Henry Ford, father of the mass production assembly line, would have hated Linux although embracing it today might help pull his company out of its current financial nosedive (Current stock price under $1.50 per share). Ford held 161 patents and if he were alive today, some of those might well be software-related--a very anti-Linux and anti-open source concept.
He also believed in the anti-open source religion known as consumerism and giving away something for free would be grounds for a good lashing, verbally and physically, from old Henry himself. He was also adamantly anti-union--a concept closely akin to the solidarity of like minds seen in many community-based open source projects.
A good financial advisor, another anti-Fordian entity, would tell Mr. Ford that he should minimize his capital outlay by using Linux and free, open source software programs to power his empire. My guess is, though, that he would toss off such a suggestion as "bunk" or "poppycock" and opt for the costly alternative.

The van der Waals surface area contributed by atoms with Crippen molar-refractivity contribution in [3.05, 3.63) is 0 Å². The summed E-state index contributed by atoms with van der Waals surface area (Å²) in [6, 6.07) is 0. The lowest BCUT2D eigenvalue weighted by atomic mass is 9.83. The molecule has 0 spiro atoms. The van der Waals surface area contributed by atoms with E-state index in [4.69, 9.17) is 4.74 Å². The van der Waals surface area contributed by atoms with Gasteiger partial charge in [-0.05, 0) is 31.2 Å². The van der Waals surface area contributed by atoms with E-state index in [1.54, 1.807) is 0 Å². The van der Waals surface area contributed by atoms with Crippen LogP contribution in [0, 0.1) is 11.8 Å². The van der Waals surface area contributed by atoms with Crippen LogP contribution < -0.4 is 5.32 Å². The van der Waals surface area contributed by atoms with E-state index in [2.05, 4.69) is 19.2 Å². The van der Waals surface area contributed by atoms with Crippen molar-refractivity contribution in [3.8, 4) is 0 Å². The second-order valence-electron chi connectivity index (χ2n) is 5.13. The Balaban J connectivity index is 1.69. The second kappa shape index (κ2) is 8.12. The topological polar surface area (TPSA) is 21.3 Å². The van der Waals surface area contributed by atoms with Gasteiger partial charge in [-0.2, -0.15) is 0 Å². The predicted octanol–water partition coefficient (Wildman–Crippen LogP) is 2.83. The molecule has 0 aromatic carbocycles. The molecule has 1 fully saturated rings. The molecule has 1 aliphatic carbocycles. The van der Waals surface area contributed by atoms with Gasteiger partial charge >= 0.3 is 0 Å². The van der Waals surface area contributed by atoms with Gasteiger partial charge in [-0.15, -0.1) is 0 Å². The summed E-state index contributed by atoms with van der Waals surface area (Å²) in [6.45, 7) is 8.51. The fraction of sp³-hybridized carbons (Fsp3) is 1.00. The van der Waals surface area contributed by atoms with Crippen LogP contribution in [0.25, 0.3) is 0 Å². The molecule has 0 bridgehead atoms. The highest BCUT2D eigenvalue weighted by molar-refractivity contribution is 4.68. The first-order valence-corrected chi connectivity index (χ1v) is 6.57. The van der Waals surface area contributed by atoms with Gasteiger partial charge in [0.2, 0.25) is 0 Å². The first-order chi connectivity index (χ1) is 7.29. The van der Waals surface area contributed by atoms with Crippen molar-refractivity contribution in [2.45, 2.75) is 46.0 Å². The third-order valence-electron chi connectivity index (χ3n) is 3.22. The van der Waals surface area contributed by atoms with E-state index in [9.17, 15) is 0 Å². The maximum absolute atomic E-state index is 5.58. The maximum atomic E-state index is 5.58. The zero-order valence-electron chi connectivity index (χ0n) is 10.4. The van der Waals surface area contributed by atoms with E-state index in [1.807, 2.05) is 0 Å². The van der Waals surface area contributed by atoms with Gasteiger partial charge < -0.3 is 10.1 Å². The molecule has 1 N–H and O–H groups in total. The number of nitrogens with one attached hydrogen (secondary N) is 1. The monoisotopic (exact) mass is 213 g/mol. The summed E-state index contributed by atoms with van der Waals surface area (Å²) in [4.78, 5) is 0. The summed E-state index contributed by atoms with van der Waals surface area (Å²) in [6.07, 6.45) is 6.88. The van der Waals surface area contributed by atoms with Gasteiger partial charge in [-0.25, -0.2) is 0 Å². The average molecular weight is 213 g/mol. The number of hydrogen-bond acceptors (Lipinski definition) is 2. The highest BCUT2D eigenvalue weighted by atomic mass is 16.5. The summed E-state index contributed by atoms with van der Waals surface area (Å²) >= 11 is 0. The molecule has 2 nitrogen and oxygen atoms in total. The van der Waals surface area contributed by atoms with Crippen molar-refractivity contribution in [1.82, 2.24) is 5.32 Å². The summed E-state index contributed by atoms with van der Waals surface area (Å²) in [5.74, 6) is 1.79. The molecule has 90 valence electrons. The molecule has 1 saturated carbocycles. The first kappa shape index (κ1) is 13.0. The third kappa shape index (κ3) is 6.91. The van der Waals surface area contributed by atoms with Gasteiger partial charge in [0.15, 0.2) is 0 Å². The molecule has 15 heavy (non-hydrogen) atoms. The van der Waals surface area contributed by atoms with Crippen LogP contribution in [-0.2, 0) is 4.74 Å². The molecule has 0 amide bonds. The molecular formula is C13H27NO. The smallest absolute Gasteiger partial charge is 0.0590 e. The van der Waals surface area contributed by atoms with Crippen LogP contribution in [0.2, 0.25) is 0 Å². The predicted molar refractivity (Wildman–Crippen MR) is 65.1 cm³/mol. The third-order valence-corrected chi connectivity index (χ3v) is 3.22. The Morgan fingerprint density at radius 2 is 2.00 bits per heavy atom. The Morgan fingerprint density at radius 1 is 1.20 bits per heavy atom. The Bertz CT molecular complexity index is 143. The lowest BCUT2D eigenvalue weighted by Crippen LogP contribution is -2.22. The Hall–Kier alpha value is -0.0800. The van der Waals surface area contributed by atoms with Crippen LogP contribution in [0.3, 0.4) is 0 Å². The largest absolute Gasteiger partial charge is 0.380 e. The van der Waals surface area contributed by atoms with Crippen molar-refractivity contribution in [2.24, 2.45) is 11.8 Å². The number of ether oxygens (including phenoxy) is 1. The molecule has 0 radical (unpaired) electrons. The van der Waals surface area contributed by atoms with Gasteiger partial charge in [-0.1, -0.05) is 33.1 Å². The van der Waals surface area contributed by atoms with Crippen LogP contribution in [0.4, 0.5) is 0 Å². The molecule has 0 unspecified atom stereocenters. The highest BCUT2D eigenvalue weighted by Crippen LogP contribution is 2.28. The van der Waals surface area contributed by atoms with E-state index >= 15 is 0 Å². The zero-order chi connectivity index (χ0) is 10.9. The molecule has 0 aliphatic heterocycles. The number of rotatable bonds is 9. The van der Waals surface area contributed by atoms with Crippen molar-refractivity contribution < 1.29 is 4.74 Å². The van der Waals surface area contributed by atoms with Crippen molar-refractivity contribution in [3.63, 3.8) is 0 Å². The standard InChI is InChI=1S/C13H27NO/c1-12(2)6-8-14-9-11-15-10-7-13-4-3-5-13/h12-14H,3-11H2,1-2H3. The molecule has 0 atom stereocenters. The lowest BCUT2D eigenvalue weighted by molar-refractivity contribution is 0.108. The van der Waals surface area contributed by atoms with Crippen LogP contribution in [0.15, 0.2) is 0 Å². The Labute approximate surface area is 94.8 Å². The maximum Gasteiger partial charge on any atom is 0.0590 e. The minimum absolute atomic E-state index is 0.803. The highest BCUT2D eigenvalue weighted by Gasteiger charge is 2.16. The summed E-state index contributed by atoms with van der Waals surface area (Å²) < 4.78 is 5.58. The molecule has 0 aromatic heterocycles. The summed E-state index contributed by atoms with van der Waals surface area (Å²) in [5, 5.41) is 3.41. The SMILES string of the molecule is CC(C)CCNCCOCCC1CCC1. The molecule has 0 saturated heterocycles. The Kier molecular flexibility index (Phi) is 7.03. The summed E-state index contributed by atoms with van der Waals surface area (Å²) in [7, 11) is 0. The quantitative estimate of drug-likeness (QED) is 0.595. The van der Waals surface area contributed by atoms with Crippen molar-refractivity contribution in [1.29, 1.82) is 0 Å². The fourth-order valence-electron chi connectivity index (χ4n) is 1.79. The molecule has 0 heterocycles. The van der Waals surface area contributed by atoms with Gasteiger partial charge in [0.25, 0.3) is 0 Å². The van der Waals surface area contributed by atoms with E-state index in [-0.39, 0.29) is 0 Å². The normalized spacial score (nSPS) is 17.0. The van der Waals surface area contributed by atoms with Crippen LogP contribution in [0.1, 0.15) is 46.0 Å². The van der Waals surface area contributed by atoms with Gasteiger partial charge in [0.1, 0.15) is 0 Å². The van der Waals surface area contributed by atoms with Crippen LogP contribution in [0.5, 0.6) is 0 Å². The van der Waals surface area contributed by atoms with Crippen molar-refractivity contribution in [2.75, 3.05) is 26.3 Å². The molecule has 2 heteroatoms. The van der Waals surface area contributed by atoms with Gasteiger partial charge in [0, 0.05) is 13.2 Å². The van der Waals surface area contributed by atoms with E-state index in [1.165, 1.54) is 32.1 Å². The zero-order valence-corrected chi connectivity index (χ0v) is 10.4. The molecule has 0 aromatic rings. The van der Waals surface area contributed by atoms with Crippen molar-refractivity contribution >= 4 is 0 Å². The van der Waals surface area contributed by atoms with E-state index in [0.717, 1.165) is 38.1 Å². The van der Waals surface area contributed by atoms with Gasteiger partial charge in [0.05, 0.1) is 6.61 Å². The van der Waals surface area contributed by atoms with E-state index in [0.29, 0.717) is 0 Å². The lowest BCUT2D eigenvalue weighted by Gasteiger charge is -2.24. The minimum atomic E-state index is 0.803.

So, why wouldn't someone like Henry Ford appreciate Linux and its status as a free and comparable product? Only Henry would know for sure but I think it's because he would consider it un-American, anti-capitalist, and non-revenue generating--probably associating with socialism or communism.
Using Linux makes sense both fiscally and conceptually for those who are cautious with their precious financial resources. Maybe Henry Ford wouldn't buy in to Linux and open source but surely Henry the Plumber who drives a Ford would.
Tell me what you think. Can Linux and open source software save a company from financial ruin in these tough economic times?